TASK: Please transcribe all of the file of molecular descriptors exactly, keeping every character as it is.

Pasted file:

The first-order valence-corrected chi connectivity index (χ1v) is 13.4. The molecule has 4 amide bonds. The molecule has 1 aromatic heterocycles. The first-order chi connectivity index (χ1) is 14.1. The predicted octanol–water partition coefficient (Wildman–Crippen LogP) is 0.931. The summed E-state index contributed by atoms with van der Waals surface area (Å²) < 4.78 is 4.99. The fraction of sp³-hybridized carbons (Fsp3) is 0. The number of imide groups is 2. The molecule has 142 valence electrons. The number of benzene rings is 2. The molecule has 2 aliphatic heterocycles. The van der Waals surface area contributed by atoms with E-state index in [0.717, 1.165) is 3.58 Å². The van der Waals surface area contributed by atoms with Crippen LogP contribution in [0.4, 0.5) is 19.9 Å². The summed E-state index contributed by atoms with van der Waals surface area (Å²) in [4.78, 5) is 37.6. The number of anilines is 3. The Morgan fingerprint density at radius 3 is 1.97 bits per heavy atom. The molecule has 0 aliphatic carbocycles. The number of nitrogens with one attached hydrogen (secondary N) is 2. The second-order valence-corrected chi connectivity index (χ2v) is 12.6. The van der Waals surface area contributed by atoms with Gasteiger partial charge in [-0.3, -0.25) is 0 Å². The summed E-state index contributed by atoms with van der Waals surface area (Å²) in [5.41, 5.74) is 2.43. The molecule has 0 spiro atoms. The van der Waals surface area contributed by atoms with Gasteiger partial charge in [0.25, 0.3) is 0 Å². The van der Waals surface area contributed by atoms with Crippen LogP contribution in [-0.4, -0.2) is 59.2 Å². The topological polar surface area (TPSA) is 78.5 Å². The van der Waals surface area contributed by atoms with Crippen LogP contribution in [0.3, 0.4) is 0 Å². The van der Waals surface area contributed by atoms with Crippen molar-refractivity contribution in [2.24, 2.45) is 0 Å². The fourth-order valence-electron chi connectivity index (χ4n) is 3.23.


The first-order valence-corrected chi connectivity index (χ1v) is 13.4. The molecule has 4 amide bonds. The molecule has 1 aromatic heterocycles. The first-order chi connectivity index (χ1) is 14.1. The predicted octanol–water partition coefficient (Wildman–Crippen LogP) is 0.931. The summed E-state index contributed by atoms with van der Waals surface area (Å²) < 4.78 is 4.99. The fraction of sp³-hybridized carbons (Fsp3) is 0. The number of imide groups is 2. The molecule has 142 valence electrons. The number of benzene rings is 2. The molecule has 2 aliphatic heterocycles. The van der Waals surface area contributed by atoms with E-state index in [0.717, 1.165) is 3.58 Å². The van der Waals surface area contributed by atoms with Crippen LogP contribution in [0.4, 0.5) is 19.9 Å². The summed E-state index contributed by atoms with van der Waals surface area (Å²) in [4.78, 5) is 37.6. The number of anilines is 3. The Morgan fingerprint density at radius 3 is 1.97 bits per heavy atom. The molecule has 0 aliphatic carbocycles. The number of nitrogens with one attached hydrogen (secondary N) is 2. The second-order valence-corrected chi connectivity index (χ2v) is 12.6. The van der Waals surface area contributed by atoms with Gasteiger partial charge in [-0.3, -0.25) is 0 Å². The summed E-state index contributed by atoms with van der Waals surface area (Å²) in [5.41, 5.74) is 2.43. The molecule has 0 spiro atoms. The van der Waals surface area contributed by atoms with Gasteiger partial charge in [0.25, 0.3) is 0 Å². The van der Waals surface area contributed by atoms with Crippen LogP contribution in [-0.4, -0.2) is 59.2 Å². The topological polar surface area (TPSA) is 78.5 Å². The van der Waals surface area contributed by atoms with Crippen LogP contribution in [0.3, 0.4) is 0 Å². The van der Waals surface area contributed by atoms with Crippen molar-refractivity contribution in [2.24, 2.45) is 0 Å². The fourth-order valence-electron chi connectivity index (χ4n) is 3.23.